A block away at the Best Buy store on Fifth Avenue and 44th Street, those waiting for the launch of Microsoft's Halo 3 video game couldn't have cared less.
They had their own epilepsy-inducing lights, after all. New York's Halo 3 debut stopped short of pyrotechnics, but it was over the top in just about every other way.
"George Clooney who?" one person near the head of the line joked when he heard the gossip. Like most of the queuers who'd shown up at the Best Buy store for the officialof the of the Xbox 360 game trilogy, he was young, male and sporting a Halo 3 T-shirt that had been given away as part of the festivities.
"We're more famous than him tonight," a nearby line-waiter added, gesturing at one of the many flat-panel TV screens that had been set up in the windows of the Best Buy store, projecting previews of the title, interspersed with live footage of numerous NFL players from the New York Giants and New York Jets inside the store, squaring off against one another on Halo 3. For this crowd, Clooney couldn't hold a candle to Master Chief, the iconic Halo protagonist who's been blasting away at bad guys on TV screens since the original title launched in 2001.
Don't hold back
Tech reporters and enthusiasts are well accustomed to the fact that Microsoft likes to pull out the public relations guns for a
An enormous spotlight beamed up over Fifth Avenue, and full-out lighting and sound equipment--along with plenty of enormous TV screens--dominated the ground scene. A team of Mountain Dew minions were walking around with trays of plastic shot glasses containing a seemingly endless supply of samples of its Halo 3-branded energy drink, "Game Fuel." There was
Completing the Halo trilogy, Halo 3 launches. CNET talks to fervent fans in midtown Manhattan.
And there were a whole lot of cameras. Microsoft dominated the myriad big-screen TVs with its in-house coverage of the launch, but video and photo crews were around from every local television network, as well as cable channels like Spike TV and G4 that target the Halo demographic. There were also more than a few video bloggers and even Justin.tv lifecaster Sarah Meyers.
At first, it seemed as though the marketing and press were going to overshadow the actual pack of fans. There simply weren't that many of them in line earlier Monday; with fewer than 12 hours left, the line still stood at about 15 people despite the fact that 28-year-old Uche Nwachukwu, the
'Mixed reactions, mixed feelings'
All in all, the crowds and the audio-visuals made for a sight that certainly turned heads. "Some people just pass by and say 'Oh, you're crazy. What are you in line for?'" said 22-year-old Alex Escobar, who was near the front of the line. "Mixed reactions, mixed feelings, I don't care. I love my Halo."
But no one, really, was prepared for the spectacle that the Halo 3 event would turn into with about an hour to go. Best Buy and Microsoft staffers kept their swag giveaways going, insisting that the rambunctious crowds cheer at the top of their lungs in order to get a free T-shirt or bouncy ball thrown at them. The bouncy balls were a bad idea, as the line-waiters proceeded to simply hurl them at one other, but thankfully no legitimate fights ensued. (It made you wonder exactly what was in that "Mountain Dew Game Fuel.")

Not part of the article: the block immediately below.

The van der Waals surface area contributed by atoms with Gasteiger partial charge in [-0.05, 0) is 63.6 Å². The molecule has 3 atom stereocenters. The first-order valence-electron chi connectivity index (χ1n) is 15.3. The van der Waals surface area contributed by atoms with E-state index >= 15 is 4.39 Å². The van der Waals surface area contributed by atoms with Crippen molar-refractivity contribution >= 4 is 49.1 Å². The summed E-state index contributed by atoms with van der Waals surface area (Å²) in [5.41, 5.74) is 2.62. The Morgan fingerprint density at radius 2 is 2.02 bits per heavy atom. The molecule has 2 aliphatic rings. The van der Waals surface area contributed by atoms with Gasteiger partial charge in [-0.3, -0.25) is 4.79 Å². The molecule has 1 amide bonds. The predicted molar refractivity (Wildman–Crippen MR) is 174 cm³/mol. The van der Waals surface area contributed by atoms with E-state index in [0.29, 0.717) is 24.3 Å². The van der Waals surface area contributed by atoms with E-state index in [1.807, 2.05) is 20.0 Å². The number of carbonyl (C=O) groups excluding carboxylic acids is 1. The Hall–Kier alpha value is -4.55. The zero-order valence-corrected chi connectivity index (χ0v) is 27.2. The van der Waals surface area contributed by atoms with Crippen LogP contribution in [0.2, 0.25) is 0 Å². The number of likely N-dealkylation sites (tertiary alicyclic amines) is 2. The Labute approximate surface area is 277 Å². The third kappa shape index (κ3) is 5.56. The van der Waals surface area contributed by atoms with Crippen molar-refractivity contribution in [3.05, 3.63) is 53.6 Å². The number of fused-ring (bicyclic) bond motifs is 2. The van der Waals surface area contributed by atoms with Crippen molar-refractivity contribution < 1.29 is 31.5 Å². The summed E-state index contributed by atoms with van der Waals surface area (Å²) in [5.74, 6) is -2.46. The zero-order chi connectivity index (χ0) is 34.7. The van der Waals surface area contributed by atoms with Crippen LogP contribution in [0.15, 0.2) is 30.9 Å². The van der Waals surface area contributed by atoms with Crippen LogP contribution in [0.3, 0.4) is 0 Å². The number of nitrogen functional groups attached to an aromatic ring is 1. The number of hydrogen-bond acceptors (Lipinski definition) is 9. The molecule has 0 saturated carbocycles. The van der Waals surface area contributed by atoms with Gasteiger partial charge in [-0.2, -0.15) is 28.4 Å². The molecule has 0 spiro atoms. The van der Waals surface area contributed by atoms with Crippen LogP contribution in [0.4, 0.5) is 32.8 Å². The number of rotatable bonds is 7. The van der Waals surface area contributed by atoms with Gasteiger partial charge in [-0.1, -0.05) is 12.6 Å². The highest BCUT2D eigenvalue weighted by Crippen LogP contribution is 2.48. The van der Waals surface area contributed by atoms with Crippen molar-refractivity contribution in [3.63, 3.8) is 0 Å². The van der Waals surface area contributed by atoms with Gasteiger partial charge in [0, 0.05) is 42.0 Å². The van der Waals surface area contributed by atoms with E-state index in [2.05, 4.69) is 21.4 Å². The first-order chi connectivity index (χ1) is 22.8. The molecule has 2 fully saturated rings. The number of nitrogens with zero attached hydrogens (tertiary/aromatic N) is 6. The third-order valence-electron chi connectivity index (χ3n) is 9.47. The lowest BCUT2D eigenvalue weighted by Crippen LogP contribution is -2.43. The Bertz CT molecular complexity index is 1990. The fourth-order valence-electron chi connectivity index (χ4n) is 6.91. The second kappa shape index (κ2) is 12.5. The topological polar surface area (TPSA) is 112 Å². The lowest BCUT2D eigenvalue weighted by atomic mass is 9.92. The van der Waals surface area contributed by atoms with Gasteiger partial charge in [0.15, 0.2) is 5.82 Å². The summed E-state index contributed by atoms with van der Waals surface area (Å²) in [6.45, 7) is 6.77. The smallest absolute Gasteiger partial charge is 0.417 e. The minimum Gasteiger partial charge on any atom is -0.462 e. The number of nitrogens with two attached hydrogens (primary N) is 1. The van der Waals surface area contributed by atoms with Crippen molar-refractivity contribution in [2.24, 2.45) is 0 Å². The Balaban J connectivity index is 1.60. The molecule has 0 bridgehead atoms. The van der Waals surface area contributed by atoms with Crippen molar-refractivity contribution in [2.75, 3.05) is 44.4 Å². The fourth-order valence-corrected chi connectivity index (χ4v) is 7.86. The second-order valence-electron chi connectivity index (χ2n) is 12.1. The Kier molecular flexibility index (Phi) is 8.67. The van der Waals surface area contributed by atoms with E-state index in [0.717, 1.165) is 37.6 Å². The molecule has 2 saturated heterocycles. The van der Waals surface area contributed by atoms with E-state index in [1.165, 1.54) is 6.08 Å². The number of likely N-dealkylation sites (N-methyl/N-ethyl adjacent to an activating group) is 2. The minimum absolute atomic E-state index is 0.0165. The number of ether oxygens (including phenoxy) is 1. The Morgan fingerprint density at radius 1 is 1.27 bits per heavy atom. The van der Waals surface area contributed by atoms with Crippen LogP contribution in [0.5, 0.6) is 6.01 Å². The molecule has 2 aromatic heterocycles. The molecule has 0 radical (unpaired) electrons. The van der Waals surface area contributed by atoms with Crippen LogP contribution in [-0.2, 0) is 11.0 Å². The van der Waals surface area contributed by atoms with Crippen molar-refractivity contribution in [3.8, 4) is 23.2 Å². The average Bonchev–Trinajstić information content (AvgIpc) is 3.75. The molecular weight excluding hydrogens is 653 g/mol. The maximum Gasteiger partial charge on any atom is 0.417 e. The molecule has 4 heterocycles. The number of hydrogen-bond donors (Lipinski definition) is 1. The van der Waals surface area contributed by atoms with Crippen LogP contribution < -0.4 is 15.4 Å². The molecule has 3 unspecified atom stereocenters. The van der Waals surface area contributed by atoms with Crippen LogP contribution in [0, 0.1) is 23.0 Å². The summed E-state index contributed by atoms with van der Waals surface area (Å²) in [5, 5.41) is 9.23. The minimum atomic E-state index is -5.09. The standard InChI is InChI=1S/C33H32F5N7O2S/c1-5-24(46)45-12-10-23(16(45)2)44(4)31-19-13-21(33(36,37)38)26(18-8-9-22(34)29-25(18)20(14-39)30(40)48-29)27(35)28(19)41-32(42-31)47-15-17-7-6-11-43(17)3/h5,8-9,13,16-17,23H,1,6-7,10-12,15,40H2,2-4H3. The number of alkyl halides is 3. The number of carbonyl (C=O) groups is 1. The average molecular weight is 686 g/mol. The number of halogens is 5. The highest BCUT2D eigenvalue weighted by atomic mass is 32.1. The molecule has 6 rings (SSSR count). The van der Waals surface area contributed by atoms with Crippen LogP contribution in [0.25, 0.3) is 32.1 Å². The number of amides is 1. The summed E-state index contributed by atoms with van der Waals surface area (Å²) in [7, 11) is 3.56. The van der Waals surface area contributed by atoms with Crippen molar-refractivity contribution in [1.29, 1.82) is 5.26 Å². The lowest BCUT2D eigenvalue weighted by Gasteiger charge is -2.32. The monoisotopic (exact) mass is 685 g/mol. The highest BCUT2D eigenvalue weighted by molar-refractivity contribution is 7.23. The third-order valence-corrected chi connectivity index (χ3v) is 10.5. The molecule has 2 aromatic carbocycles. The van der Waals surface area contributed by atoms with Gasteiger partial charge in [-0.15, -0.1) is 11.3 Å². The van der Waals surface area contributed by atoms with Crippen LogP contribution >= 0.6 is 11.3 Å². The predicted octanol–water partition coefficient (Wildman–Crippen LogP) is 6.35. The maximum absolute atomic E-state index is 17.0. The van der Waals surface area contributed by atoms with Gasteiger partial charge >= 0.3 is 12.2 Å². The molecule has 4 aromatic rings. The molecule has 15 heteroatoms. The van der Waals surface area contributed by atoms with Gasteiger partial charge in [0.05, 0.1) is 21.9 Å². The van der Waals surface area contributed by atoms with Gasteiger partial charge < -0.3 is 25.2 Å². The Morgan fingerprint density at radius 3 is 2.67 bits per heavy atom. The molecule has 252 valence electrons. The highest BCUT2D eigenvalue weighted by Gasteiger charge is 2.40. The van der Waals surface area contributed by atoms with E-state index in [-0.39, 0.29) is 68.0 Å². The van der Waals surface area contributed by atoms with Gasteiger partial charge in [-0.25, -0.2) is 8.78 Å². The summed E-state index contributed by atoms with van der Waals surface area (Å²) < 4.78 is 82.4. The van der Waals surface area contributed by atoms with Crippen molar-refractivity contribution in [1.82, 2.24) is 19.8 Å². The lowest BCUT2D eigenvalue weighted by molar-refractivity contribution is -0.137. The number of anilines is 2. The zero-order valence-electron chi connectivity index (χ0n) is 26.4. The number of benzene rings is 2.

Then the Mongooses arrived. With only 20 minutes left before midnight, three camo-clad bikers atop all-terrain vehicles decorated to look like the Halo 3 pimped rides showed up and incited the crowds to cheering as they performed noisy "wheelies" along the block of Fifth Avenue that had, by that time, been completely blocked off from normal traffic. They were followed by a Hummer H2 decorated in Halo 3 logos, from which an armored Master Chief ceremoniously pulled several copies of the game and took them inside for the first few buyers.
With the combination of massive, energy-hogging audio-visuals, a Hummer, discarded plastic shot glasses and several all-terrain vehicles, it should be noted that this was embarrassingly far from being a "green" event. But that apparently wasn't the point.
At its climax, the New York Halo 3 launch resembled some combination of a red-carpet premiere, a wild sporting event and an apocalyptic action movie. The security presence was considerable, considering the energy of the crowd. But when midnight rolled around, it was unclear whether the eager, heavily sugared and caffeinated gamers or the camera-wielding press would be the ones to start some kind of riot. Luckily, no one did.
The Halo fans, after all, had only one thing on their minds: go home, log on to their Xbox 360s and load up that new game.
"I feel awesome," said Chris Camisa, who had been fifth in line, as he traded Xbox Live usernames with some other young gamers whom he'd met while waiting so that they could eventually meet again and blow each other's Halo 3 incarnations to bits. "I skipped one class today, and it was well worth it," he said.
Next to him, one of the other early line-waiters held up the limited-edition Halo 3 game that was sold to early adopters, packaged with a Master Chief helmet.
"All right!" he exclaimed, waving the box above his head. "Now I'm going to go play--all night."